F1 2019 changes should cut downforce loss when following by a third

Formula 1 cars should lose around one third less downforce when following each other next year, according to the latest predictions from the FIA

F1 2019 changes should cut downforce loss when following by a third

In the wake of difficulties cars have had overtaking since revised aerodynamic rules were introduced last year, teams and the governing body agreed a raft of aerodynamic changes for 2019 to improve the situation.

A series of tweaks, including modifications to front and rear wings, are aimed at helping cars follow each other more closely.

Although how big a benefit the changes will make will be unclear until cars actually hit the track, the FIA's single-seater head Nikolas Tombazis said the change will be especially noticeable in medium speed corners.

Speaking in the latest issue of the FIA's Auto magazine, Tombazis said: "We consider the critical position to be around 15 to 20 metres between the cars.

"That's the distance we'd expect to see between cars running half a second apart approaching a medium-speed corner.

"With the current generation, the following car loses about 30% of its downforce in this scenario. We hope to reduce that by 10%."

Although some teams are sceptical that the changes will make much difference, Tombazis said overtaking would have been even worse for the next two years had nothing been done before a major technical overhaul planned for 2021.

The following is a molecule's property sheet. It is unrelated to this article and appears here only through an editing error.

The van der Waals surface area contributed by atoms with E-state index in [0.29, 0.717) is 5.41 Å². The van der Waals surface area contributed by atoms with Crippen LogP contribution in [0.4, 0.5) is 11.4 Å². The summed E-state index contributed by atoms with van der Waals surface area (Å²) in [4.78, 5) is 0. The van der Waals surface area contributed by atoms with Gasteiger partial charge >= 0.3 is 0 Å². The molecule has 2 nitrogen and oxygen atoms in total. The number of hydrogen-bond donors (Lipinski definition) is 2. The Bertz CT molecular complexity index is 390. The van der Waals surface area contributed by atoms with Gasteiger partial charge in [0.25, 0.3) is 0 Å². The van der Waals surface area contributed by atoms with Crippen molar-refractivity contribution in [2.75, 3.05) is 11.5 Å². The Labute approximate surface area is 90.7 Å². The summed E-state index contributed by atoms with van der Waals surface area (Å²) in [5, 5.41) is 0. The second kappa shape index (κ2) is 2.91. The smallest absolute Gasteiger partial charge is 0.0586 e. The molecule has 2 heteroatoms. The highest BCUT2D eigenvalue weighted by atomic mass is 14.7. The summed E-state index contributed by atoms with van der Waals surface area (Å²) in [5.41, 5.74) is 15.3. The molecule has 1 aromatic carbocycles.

"What I would say is that there is a general trend for teams to develop more downforce, which would exacerbate the problem," added Tombazis.

"If we had not intervened, we feel that 2019 would be worse than '18, and '20 would be worse than '19.

"We now believe that 2019 will be better than '18, but no one is expecting F1 cars to be fighting like touring cars."

The FIA's intervention has been backed by Williams chief technical officer Paddy Lowe, who said he had long-held concerns about the negative impact of the aero rules introduced for 2017.

"I was not a fan of the 2017 regulations which, I thought, were a backwards step for overtaking," said Lowe.

"I feel that not doing anything now would mean we'd have several years of a worsening situation, as the teams develop more downforce.

"The FIA and FOM were correct to act at this point and do something different for 2019 and '20.

"I've got quite a high confidence in the technical aspects of what's been done, that it will take us back in the right direction."

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Series Formula 1
Author Jonathan Noble
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